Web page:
Re: Common spaces and decision making
From: Mariana Almeida (
Date: Sun, 8 Jul 2012 22:05:47 -0700 (PDT)
Snip: How seriously should we take this?  Obviously feedback can be good,
but how should we address feedback from people who have self-selected
out of the community?

IMHO, you are exactly in the norm requiring a plan for such a high impact, 
complex activity such as raising ducks. 

I think what the family who departed is reacting to is the reality of living in 
community. It requires communication, planning and often compromise. This is 
not something most people are used to. I wouldn't waste much time thinking 
about it. It happens. "Not a good fit" comes to mind. As much as they might 
share your overall values, one value they must adopt is planning together.

Reminds me friends who didn't join a community in part because the community 
wasn't willing to discuss openly the proposed plan to have a daycare center at 
the community. God, if there's ever anything that would require mountains of 
discussion would be a daycare center, right? They wanted to discuss it; the 
community didn't. "Not a good fit" for each other.

Berkeley Coho in Calif

PS -- I can't speak on specifics of land use in this manner because we're quite 
urban. I can say that we developed an "impact scale" for events on the commons. 
Large and XL events need to have a mitigation plan communicated to folks before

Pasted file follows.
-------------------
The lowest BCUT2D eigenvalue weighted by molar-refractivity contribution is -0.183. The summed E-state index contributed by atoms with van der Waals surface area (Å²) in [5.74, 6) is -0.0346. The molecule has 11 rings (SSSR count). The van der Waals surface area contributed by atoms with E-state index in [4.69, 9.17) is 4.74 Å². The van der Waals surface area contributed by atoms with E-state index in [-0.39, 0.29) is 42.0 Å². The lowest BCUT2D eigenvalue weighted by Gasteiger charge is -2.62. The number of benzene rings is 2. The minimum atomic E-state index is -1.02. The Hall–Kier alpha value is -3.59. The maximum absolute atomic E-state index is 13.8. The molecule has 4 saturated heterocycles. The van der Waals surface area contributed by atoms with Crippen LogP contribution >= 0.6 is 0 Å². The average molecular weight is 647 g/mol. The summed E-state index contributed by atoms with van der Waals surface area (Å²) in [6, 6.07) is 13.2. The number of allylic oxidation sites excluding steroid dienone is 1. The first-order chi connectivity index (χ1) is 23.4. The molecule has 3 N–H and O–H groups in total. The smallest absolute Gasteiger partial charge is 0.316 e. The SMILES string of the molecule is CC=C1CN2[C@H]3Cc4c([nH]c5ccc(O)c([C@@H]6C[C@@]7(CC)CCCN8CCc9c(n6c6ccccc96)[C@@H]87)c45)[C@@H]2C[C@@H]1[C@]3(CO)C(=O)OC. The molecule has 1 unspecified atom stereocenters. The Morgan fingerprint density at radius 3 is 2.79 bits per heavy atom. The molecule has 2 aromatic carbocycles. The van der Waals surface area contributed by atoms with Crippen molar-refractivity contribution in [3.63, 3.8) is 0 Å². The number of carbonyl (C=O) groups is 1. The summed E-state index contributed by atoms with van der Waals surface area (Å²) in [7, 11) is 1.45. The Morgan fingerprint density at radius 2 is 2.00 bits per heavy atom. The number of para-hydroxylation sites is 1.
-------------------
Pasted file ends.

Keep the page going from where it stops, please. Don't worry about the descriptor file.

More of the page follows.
they can sign up. 

> From: Greg Nelson <ghn [at]>
>To: cohousing-l [at] 
>Sent: Friday, July 6, 2012 10:50 AM
>Subject: [C-L]_ Common spaces and decision making
>5. "Common land" areas.  These are areas that are not allocated to any
>   of the above.
>One family recently proposed to raise ducks.  For this purpose, they
>wanted the (non-exclusive) use of our community pond, which is also
>used for swimming and fire protection.
>In response to these questions, the household proposing the ducks
>first withdrew the proposal (without an opportunity to discuss) and
>eventually chose to withdraw from the community and move elsewhere.
>They cited, as a main reason for their decision, that it was "too hard
>to do the things that they wished to do" with a fairly explicit
>implication that they felt our decision making process itself was
>broken.  For them, needing to have more than one meeting on a
>proposal, or even having one meeting where they were required to
>defend or modify their proposal, was more than they wanted to put up

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